Since the weighted part of the structure is flexible or pliable, it may be made long` enough to provide sufficient weight.
It is to= be noted thatthe tubeis of soft and flexible rubber throughout; that there is no metal at the exterior of the tubel to injure the mucous membrane of the stomach metal tips of tubes in or duodenum as the There is no metal tip common use can do.
. which can become separated and get into a bronchus.
' The holes or ports, 6, for entrance of the gastric -or duodenal contents have rubberk margins, and thereforerno reasonable amount of suction at the upper end of the tube can injure the adjacent mucous membrana as may occur with tubes'having metal tips in which the corresponding holes have metal boundaries. Y Y
At the ports or holes, 6, the liquid contents of the stomach or duodenum pass through the tube more rapidly with the same amount of suction' at the free end by means of an aspirator than is the case in the types of stomach tubes in common use; for the lumen of the ports, 6, is large enough and theV ports' are of suflicient number to allow easy How into lthe tube. But they lumen of each port is less than the lumen of the tube. That precludes entrance of lumps or masses of food or mucus into the tube large enough to lodge in and obstruct the tube. Thus aspiration is facilitated: l I
Since the -tube is suiiciently ,weighted at its lower end by mercury (quicksilver) or other suitable weight material, a wire stylet, such asis usually placed into ,the ordinary flexible rubber stomach tube to facilitate its 3,0 passage by means of pressure 'from above by the operator, 'is'unnecessary Consequently the danger of puncture of the wall of the esophagus or stomach by the lower end of 4' the stylet leaving the tube through either an opening already the tube orthrough an opening accidentally made, does not exist.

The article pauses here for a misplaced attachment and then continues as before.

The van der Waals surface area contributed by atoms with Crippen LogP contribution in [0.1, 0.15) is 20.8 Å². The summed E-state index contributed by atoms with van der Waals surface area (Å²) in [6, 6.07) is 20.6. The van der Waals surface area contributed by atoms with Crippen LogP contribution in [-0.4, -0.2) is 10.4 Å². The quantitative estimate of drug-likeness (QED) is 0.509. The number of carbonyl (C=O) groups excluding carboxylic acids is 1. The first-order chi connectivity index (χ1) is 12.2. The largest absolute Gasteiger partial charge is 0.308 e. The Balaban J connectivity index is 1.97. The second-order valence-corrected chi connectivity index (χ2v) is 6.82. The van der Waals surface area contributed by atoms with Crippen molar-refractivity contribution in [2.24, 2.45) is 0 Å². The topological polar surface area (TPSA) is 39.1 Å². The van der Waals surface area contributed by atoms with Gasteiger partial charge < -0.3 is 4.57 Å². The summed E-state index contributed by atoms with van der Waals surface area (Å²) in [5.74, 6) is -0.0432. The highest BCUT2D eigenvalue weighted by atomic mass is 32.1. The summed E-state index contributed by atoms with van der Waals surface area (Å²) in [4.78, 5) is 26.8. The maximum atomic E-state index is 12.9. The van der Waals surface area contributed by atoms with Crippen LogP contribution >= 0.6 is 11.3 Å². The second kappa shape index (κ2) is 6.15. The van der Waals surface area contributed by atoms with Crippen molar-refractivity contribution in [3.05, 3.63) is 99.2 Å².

The tube can be used for diagnostic aspiration of the stomach or duodenal contents plain.
or for internal lavin'g' or for feeding an unconscious patient, vwithout any downward force being applied from above by theoperator, since the weightat the lower end of the tube together with peristalsis will insureV rapid" downward passage of the tube. This minimizes the disagreeableness of the proc ess, of which patients almost always com- This tube meets less resistan'cev during its downward movement than is the case in the ordinary type of stomach or duodenal tube, since, in my tube the diameter is small, that being permitted because the lumen is large 1n proportion to the diameter.. lThe diameter need not be more than a fourth of an inch, While on some other stomach tubes the tips are more than one-fourth of an inch in` diameter. e
While, as above-stated, my tube 1s .large I claim as my invention:
1. A stomach tube structure-comprisinga` iexible weighted lower part and a' flexible main part having ports above and near the weighted part.
2. A stomach tube structure comprising a 7,0
flexible weighted lower part anda flexible main part having ports above and near the' weighted part, the diameter of the wei hted part and the diameter o-the main part ing substantially the same. f'
3. A stomach tube structure comprising a flexible weighted lower part and a iexible main part havin ports above and near the weightedl part, t e lumen' of the individual' ports considered separately being less than the lumen ofthe main part'of the structure.
4, A stomach tube structure comprising a flexible weighted lower part and a. lexible mainpart having ports above and near the ports considered separately 'being less than the lumen of the main part of the structure but the aggregate lumen of the ports being as large as the lumen of said main part.
5. A stomach tube structure comprising a` flexible tube closed at its lower end, weight material in the lower end, a partition above they weight material, the tube wall having ports above and near said partition.
6. A stomach tube structure comprising aA weighted part, the lumen of the individual ing less than'the lumen of the tube above the ports.
In testimony whereofI aiiix my si nature. v JAMES A. WIL INS.
enough to be used for gastric diagnosis or simple of construction'and it